Most grievous of all, the relationship with the Princess became notably sorer at that time, largely thanks to her publishing the first volumes of the monumental (eventually running to 24 volumes!) critique of the Catholic Church. Liszt disagreed with many of her conclusions and in the process other personal bruises surfaced. In the late 1870s, after some three decades of epistolary bliss, there entered a marked note of bitterness in the letters between Liszt and Carolyne. “Your Roman habits”, Liszt wrote to her in December 1878 (796), “have given you a measure of absolutism which brooks no argument. The most discreet and respectful observations you regard as slights, and even outrages!”
Once she accused him of ingratitude and of not writing enough about his doings. Liszt was deeply hurt (769) by the former (“If I thought I deserved this reproach, nothing would be left to me but to die at the very earliest”) and dejected by the latter (Alas! I am hardly interested in my existence any more, and do not find that its details make an agreeable communication!”). The sad climax was probably reached, or at least prepared, on 15 June 1877 or thereabouts when Liszt, evidently still sore about the accusation of ingratitude, wrote to the Princess from the depth of his sorrowful soul (773):
Without complaining, I often suffer from living – health of the body remains to me, that of the soul is lacking. Tristis est anima mea! However, to my numerous real and alleged faults will never be added that of ingratitude, the very worst of all!
“Tristis est anima mea” (My soul is exceedingly sorrowful) is, of course, the anguished soliloquy of Jesus Christ from the third part of Christus, easily one of the finest moments in the whole oratorio and, indeed, in the whole of Liszt’s output. But it’s also a quotation from the Bible (Mark 14: 34-36). As Alan Walker noted, Liszt deliberately didn’t finish it, knowing only too well that the Princess would: “usque ad mortem” (even unto death).
In view of all this, no wonder bouts of depression became more frequent and more severe in the late 1870s. Even the process of musical creation, the greatest consolation of Liszt’s life, the last refuge where he could escape worldly troubles, was not always working during that dark decade. Even the composition of masterpieces like Aux Cyprès de la Villa d’Este could plunge Liszt into the darkest depths of despair. This is one place where Mr Williams has decidedly failed to include the most telling letters. These date from the autumn of 1877 and can be found in Walker’s biography:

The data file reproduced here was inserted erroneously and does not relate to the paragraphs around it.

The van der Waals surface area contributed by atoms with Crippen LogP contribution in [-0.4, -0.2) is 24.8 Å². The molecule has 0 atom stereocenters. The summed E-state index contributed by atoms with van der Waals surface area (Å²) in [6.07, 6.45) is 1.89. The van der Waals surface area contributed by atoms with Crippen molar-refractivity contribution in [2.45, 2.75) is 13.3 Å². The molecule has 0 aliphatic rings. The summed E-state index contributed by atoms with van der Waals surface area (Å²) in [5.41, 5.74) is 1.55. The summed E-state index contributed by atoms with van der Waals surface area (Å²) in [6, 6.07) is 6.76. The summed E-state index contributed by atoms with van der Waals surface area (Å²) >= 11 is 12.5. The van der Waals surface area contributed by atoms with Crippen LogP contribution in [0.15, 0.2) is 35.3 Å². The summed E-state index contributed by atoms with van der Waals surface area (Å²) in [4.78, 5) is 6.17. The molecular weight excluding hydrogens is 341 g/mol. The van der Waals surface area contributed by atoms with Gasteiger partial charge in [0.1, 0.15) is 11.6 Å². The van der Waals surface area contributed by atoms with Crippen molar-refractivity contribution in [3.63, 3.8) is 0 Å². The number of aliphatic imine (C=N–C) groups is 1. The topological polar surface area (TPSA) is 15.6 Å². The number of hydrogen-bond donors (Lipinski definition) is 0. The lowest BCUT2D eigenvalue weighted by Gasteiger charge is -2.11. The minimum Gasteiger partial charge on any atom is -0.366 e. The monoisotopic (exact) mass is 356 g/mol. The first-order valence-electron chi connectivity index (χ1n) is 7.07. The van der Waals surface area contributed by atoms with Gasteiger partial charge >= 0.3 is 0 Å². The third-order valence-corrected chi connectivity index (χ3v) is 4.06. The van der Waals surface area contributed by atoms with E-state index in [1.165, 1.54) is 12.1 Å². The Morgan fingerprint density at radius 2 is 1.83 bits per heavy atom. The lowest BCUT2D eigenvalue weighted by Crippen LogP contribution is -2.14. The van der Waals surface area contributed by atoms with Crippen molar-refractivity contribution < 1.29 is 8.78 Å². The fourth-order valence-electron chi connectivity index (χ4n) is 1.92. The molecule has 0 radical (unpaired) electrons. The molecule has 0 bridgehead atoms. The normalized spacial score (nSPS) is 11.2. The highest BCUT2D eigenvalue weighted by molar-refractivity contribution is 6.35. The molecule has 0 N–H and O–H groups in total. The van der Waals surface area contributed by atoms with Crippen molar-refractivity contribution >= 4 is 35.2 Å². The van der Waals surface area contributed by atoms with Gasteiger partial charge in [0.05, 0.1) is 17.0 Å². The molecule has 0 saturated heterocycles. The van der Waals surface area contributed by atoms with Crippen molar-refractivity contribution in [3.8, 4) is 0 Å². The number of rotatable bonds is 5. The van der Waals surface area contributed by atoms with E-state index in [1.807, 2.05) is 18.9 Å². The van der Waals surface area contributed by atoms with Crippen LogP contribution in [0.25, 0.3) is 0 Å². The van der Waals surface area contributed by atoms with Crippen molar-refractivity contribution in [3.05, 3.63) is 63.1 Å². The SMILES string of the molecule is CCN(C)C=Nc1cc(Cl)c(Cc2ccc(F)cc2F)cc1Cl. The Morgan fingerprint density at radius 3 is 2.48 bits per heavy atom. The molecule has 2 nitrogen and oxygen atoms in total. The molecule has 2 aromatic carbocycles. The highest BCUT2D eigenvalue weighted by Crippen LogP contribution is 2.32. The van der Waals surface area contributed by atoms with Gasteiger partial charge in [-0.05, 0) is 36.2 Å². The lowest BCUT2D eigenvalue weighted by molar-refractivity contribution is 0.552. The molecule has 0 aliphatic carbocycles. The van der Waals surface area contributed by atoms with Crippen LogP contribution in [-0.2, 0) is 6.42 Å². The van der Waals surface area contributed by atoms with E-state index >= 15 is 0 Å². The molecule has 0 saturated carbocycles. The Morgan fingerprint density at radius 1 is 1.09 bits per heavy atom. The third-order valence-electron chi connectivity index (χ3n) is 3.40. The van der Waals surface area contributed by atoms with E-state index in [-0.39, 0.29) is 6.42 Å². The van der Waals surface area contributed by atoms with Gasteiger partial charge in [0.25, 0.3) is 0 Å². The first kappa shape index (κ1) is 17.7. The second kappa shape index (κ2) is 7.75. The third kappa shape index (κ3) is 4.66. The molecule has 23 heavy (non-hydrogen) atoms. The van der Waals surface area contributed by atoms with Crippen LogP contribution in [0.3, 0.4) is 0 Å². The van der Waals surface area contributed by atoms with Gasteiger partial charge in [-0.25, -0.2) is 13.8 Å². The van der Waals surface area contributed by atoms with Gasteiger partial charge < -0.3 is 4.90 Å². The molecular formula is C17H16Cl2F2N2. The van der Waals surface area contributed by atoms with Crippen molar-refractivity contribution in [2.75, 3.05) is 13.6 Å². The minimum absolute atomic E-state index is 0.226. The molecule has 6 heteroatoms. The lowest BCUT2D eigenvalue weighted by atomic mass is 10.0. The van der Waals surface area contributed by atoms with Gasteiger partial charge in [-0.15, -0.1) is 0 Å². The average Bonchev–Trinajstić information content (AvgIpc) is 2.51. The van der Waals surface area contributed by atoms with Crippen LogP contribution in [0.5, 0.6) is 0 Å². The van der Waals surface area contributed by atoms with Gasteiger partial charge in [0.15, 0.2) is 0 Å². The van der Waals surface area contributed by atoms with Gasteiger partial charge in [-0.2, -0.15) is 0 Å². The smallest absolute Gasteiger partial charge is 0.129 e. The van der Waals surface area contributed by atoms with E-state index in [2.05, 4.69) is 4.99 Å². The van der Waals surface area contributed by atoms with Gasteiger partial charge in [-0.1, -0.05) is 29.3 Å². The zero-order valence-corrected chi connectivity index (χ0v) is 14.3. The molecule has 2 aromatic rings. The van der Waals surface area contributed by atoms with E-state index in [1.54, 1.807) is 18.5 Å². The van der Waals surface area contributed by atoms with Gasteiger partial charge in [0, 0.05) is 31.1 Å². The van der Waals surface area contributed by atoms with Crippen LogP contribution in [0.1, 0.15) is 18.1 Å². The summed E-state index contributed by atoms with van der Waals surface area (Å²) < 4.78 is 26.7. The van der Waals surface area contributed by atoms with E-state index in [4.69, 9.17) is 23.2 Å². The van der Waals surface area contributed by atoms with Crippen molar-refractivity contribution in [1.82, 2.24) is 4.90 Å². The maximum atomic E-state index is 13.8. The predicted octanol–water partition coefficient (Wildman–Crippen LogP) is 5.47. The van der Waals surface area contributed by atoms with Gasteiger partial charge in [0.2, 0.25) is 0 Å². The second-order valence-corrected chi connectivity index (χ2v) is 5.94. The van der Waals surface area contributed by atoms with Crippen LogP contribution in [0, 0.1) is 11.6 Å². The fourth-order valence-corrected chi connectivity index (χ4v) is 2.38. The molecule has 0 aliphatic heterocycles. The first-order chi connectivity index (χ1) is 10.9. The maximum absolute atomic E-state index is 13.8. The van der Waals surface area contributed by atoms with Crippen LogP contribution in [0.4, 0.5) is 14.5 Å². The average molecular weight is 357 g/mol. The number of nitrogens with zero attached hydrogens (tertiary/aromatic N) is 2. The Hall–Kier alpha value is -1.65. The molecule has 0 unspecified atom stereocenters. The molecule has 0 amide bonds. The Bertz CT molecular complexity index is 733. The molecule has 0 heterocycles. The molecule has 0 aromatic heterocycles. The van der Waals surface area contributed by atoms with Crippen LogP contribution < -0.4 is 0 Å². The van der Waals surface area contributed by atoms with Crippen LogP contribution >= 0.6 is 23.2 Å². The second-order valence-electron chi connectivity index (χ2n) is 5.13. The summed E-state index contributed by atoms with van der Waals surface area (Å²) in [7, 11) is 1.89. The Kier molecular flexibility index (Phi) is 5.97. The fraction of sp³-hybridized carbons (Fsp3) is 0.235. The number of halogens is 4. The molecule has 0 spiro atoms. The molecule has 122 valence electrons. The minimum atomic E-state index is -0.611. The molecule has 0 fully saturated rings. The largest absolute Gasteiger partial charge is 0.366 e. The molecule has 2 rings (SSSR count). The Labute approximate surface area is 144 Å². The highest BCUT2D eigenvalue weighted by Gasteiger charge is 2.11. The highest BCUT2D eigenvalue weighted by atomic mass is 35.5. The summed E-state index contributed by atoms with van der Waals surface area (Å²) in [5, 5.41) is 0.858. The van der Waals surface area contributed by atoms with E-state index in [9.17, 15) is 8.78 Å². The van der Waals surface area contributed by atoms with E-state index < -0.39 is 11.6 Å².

For the last two weeks I’ve been absorbed in cypresses... I have composed two groups of cypresses, each of more than two hundred bars, plus a postludium, to the cypresses of Villa d’Este. These sad pieces won’t have much success and can do without it. I shall call them Thrénodies, as the word élégie strikes me as too tender, almost worldly.
A few more leaves have been added to the cypresses – no less boring and redundant than the previous ones! To tell the truth I sense in myself a terrible lack of talent compared with what I would like to express; the notes I write are pitiful. A strange sense of the infinite makes me impersonal and uncommunicative.
Alan Walker is right that “anyone interested in the psychopathology of the musical mind will marvel that the creation of the “Cypress” pieces aroused in Liszt a sense of his own inadequacy.” On the other hand, the composition of these lovely, haunting and shamefully neglected pieces may have had some therapeutic effect on Liszt. The one letter about them included by Mr Williams, to Carolyne from 23 September 1877, refers to the completion of the works in a less depressing way (778):
These 3 days I have spent entirely under the cypresses! It was an obsession, impossible to think of anything else, even church. Their old trunks were haunting me, and I heard their branches singing and weeping, bearing the burden of their unchanging foliage! At last they are brought to bed on music paper; and after having greatly corrected, scratched out, copied and recopied them, I resign to touching them no more. They differ from the cypresses of Michelangelo by an almost loving melody.
(These “cypresses of Michelangelo” are somewhat cryptic. Mr Williams is silent about them, too. Apparently, some cypresses of Santa Maria degli Angeli were supposed to be related to Michelangelo in some way, perhaps planted by him, but years later, in 1882 (862) Liszt was assured by “two German savants” that this was not so and withdrew the name of Michelangelo – “a worthy second to his patron saint, the Archangel Michael” – from the published version of the second threnody.)
By 1880, Liszt seems to have reached some sort of equilibrium. He was never quite the same again, and neither was his relationship with the Princess: both were damaged beyond repair. But he does sound slightly more, if not cheerful, at least resigned at the end of this terrible decade (813, 828, 829):
I shall soon have some definite news about the Liszt Concert being planned in Vienna. To tell the truth, I would prefer it not to take place – the weariness of age, and some inner sadness or other, fruit of a too long experience, are making it increasingly distressing for me to show myself in public. And so I have refused several recent and flattering invitations. My bit of celebrity weighs on me singularly – it is a tyrannical blind alley from which there is no escape! I should like to do nothing more but work, and pray in my corner – unattainable, it seems!